Some Things are Painful. Certainly during the difficult times of his life Joseph hurt. I suspect he may have been discouraged. Believing in God’s providence does not mean that things were easy for Joseph. They weren’t. We have reflected on what it might have been like to be sold by your own brothers. We break out into a cold sweat as we imagine being falsely charged with rape. We have all felt the pain of feeling forgotten.
Holding to the doctrine of God’s Providence does not mean that we won’t feel the pain of life. Some things even when they are necessary, are not pleasant. We may know that a certain surgical procedure is required for us to be well. But that doesn’t mean that we won’t feel pain.
God is Working But That Doesn’t Mean We Understand. I suspect that there were many nights when Joseph cried out “Why Lord?” Like Job I imagine that there were nights when Joseph asked, “God, what have I done to deserve this?” Even in hindsight Joseph may not have understood some of the “whys” of his circumstances. And the same may also be true of you.
- why did my spouse die?
- why do I have cancer?
- why did I have to bury my child?
- why is my relationship such a mess?
- why does everyone else seem to prosper while I struggle?
Believing in God’s providence doesn’t mean that you will understand what God is doing . . . it only means you will trust that God is doing something.
God’s Definition of Good is not the same as ours. We don’t define “good” the same way that God does. To us “good” is that which makes us happy, satisfied or brings us enjoyment. We see good as the absence of any pain. But God’s definition is different. God defines good as that which leads us to Christlikeness, or that which brings us to trust Him more or which advances His Kingdom.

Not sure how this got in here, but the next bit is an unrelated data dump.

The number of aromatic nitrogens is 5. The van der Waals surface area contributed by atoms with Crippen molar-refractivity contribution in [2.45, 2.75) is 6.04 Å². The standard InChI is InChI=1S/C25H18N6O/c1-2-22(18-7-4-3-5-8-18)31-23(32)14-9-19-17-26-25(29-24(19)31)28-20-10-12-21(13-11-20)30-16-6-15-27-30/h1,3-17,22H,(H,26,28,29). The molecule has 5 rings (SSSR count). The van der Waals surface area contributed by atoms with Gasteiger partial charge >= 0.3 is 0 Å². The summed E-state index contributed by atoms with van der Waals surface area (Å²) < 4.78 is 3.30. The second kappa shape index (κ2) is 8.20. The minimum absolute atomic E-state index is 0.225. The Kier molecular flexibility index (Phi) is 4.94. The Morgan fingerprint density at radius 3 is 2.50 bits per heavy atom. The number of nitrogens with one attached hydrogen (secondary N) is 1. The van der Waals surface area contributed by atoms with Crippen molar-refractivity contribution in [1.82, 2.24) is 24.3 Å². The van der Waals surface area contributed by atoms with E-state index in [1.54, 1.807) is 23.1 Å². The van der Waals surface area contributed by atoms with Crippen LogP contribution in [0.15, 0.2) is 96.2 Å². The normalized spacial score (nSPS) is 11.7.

Think about life as a baby in a mother’s womb. You are warm, comfortable, all your needs are provided and life is good. All of a sudden things become tumultuous. Things seem to be closing in around you, you are being forced against your will into a cramped space and it is uncomfortable. Suddenly, you are being poked, grabbed and handled. Your life support is cut and suddenly you have to fend for yourself. The brightness and noise is painful. This is a horrible tragedy! But we know otherwise. This baby has just been born.
The baby surely believed that they were better off if they had stayed where they were. However, they don’t realize how temporary a residence that was. They don’t know that if they had remained there they would have eventually died. They don’t realize what is before them. They don’t know about taste, sight, touch and smell. They don’t have any concept of locomotion or cognitive reasoning. They don’t know about faith, love, hope, joy. From their immediate perspective birth is not a good thing.
This is the way it often is for us. We don’t see where the pushing, squeezing, pain and discomfort are bringing us. Often in the midst of God’s Providence we feel something horrible is happening. But God sees what we don’t.